They buried memories because they couldn’t bury their son.
Geneva Manuel and her husband, L.D., agonize over the environment shattered by cascades of oil. They grieve for the wildlife left dead or dying.
But they ache over the nightmarish death of their son. Keith Blair Manuel died after the Deepwater Horizon oil rig exploded April 20, sending a torrent of toxins into the sea.
“Our son is still at the bottom of that burning well,” Geneva said.
The Eunice, La., couple has not come to terms with their son’s death.
“There was anger; there was shock and disbelief,” Geneva said. “We have not gotten to acceptance yet. We’re still working on that.”
A lag in mourning
For families with loved ones working on a rig, long absences are a part of life. Blair, as his family and friends called him, could be gone for a week, two weeks or a month at time.
But he hasn’t come home this time — a macabre fact just settling in for some.
Before going out for the last time, Geneva said Blair made a call to his fiancee, Melinda Becnel, of St. Amant, La.
“Melinda, he called her at 7:30 that morning and told her they were having a problem with the rig but that they were solving the problem,” Geneva said. “He didn’t worry about it.”
Mark DeRouen Sr., a long-time friend of Blair’s, said the biased coverage of the spill is bad enough. What’s worse is how the media tends to tiptoe over the death of 11 oil rig workers, DeRouen said.
“They’re always careful to mention, at the bottom of the article, the date of the accident, and the 11 deaths that happened because of this event,” he said. “So you can’t say they forgot it. But glossed over it? Most assuredly.”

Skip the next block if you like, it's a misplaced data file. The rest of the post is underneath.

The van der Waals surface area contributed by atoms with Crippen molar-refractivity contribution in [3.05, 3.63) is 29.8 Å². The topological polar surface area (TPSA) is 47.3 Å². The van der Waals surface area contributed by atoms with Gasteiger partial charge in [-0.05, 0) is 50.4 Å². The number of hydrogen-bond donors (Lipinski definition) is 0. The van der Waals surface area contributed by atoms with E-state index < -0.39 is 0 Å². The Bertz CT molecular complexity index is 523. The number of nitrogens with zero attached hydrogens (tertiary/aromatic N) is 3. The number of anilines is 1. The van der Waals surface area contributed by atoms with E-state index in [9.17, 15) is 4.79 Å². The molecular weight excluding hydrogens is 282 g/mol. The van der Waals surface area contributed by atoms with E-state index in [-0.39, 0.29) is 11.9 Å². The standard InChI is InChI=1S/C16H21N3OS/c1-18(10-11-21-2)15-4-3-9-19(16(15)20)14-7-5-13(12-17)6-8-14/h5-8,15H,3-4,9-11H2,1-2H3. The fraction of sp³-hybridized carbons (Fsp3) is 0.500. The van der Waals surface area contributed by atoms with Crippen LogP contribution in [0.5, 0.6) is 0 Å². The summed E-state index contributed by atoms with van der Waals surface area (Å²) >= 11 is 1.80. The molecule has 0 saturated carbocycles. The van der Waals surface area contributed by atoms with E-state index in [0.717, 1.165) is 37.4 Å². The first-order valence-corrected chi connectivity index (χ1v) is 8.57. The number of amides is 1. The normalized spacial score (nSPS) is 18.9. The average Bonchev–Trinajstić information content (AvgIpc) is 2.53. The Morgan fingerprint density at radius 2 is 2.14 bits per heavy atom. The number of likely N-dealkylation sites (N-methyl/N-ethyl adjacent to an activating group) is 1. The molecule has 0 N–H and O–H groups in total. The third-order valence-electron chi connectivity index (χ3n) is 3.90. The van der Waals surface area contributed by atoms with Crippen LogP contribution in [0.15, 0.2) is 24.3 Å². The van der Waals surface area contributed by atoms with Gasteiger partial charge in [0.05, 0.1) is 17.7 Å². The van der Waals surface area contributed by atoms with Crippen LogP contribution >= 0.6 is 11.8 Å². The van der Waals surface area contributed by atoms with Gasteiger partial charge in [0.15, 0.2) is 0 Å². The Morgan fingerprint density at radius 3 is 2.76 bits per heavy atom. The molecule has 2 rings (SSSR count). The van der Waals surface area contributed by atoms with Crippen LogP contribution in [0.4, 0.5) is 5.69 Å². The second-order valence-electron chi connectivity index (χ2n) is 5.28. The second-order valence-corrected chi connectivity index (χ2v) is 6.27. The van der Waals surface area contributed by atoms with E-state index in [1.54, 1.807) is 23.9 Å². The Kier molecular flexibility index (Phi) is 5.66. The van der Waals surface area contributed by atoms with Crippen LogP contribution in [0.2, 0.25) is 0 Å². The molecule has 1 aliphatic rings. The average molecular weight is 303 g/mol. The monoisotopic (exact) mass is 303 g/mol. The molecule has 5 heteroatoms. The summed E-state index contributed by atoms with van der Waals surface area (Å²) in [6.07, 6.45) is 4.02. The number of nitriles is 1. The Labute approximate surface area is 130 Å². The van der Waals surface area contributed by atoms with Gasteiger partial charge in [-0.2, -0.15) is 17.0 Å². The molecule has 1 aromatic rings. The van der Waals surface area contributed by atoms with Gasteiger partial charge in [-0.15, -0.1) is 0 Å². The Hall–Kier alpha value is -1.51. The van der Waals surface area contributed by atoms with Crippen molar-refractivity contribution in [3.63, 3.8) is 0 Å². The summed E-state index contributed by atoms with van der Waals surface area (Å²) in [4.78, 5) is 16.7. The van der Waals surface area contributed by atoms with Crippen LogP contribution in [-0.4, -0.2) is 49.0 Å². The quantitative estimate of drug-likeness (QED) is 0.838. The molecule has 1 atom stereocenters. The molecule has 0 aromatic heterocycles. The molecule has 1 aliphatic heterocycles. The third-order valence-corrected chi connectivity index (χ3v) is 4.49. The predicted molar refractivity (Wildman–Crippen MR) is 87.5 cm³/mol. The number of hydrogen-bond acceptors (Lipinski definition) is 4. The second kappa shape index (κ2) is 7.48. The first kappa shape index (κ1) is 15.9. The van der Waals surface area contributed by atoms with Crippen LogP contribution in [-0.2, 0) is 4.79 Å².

Understanding the tragedy
Blair cared intensely for the environment and was dedicated to protecting the wildlife threatened throughout the Gulf.
An explosion of epic proportions, continuously spewing oil toward the coastline he loved, is the last thing Blair would have wanted, DeRouen said. It isn’t what anybody wanted — especially the people running and working the Gulf rigs.
Most people don’t understand the business of deep sea oil drilling, said DeRouen, a consultant engineer. They don’t know about the vast layers of safety precautions that exist.
And clearly, the White House has no clue about the impact the moratorium on drilling will have on the area, he said. It’s not what Blair would have wanted.
“I can guarantee — and Blair is shaking his head up in heaven when I say this — he would not want this ludicrous ban on drilling to proceed because it is going to devastate a lot of homes,” DeRouen said. “He would want his death to be a catalyst to do it better, not to hurt so many people.”
Geneva agrees wholeheartedly. It’s not easy to find jobs, and families depend on the solid income generated from work on the rigs.
“They need to find out exactly what happened so they can start drilling again,” she said. “I know Blair would want all his friends back at work.”
Recovery, or lack thereof
The impact the spill has had on the environment is debilitating, but DeRouen has confidence in the people of the region. They’ll repair, and help nurture the life back into the wetlands, waters and beaches.
Mother Nature will recover, though the process will be long and difficult. The effects Blair’s death will have on his family and friends, however, are permanent and suffocating.
“Blair was a man of faith, family, friend and fun,” DeRouen said. “He was a jovial person. I think he would want this tragedy to not hurt anybody.”
When he was home, Blair would show up to his mother’s home with a bag of birdseed and a bag of corn, ready to feed the birds and squirrels. He cared so fiercely for his family and the world in which they all lived.
Geneva continues to struggle with the knowledge she’ll never have those holiday and family barbecue moments with her son again.
“He would always call and say, ‘Hi Mom, I’m coming home.’ I will miss that more than anything.”
Editor Carlene Peterson has been reporting on the Gulf for GateHouse News Service. You can reach her at email@example.com.